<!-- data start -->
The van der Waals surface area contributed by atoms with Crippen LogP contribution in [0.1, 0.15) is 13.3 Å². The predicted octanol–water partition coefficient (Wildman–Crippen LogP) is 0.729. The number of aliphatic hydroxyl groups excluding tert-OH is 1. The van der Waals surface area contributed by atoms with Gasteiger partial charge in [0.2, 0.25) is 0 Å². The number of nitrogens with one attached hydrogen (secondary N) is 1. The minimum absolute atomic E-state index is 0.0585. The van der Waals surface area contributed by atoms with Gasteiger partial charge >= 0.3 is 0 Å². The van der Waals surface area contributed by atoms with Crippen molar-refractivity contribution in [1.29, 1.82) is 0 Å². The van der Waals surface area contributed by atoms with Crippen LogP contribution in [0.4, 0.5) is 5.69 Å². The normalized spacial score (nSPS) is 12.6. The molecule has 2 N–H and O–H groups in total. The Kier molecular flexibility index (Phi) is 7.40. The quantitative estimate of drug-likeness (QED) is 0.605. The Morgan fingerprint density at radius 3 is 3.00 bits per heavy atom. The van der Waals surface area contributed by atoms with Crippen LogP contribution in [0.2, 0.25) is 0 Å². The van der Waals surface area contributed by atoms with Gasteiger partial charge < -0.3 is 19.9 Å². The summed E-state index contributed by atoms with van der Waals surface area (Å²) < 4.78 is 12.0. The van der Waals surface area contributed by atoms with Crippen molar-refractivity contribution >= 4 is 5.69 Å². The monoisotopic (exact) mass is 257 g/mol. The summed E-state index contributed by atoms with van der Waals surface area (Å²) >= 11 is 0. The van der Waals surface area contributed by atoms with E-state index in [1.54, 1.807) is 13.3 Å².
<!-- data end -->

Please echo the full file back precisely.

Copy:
The van der Waals surface area contributed by atoms with Crippen LogP contribution in [0.1, 0.15) is 13.3 Å². The predicted octanol–water partition coefficient (Wildman–Crippen LogP) is 0.729. The number of aliphatic hydroxyl groups excluding tert-OH is 1. The van der Waals surface area contributed by atoms with Gasteiger partial charge in [0.2, 0.25) is 0 Å². The number of nitrogens with one attached hydrogen (secondary N) is 1. The minimum absolute atomic E-state index is 0.0585. The van der Waals surface area contributed by atoms with Gasteiger partial charge >= 0.3 is 0 Å². The van der Waals surface area contributed by atoms with Crippen molar-refractivity contribution in [1.29, 1.82) is 0 Å². The van der Waals surface area contributed by atoms with Crippen LogP contribution in [0.4, 0.5) is 5.69 Å². The normalized spacial score (nSPS) is 12.6. The molecule has 2 N–H and O–H groups in total. The Kier molecular flexibility index (Phi) is 7.40. The quantitative estimate of drug-likeness (QED) is 0.605. The Morgan fingerprint density at radius 3 is 3.00 bits per heavy atom. The van der Waals surface area contributed by atoms with Crippen LogP contribution in [0.2, 0.25) is 0 Å². The van der Waals surface area contributed by atoms with Gasteiger partial charge < -0.3 is 19.9 Å². The summed E-state index contributed by atoms with van der Waals surface area (Å²) < 4.78 is 12.0. The van der Waals surface area contributed by atoms with Crippen molar-refractivity contribution >= 4 is 5.69 Å². The monoisotopic (exact) mass is 257 g/mol. The summed E-state index contributed by atoms with van der Waals surface area (Å²) >= 11 is 0. The van der Waals surface area contributed by atoms with E-state index in [1.54, 1.807) is 13.3 Å².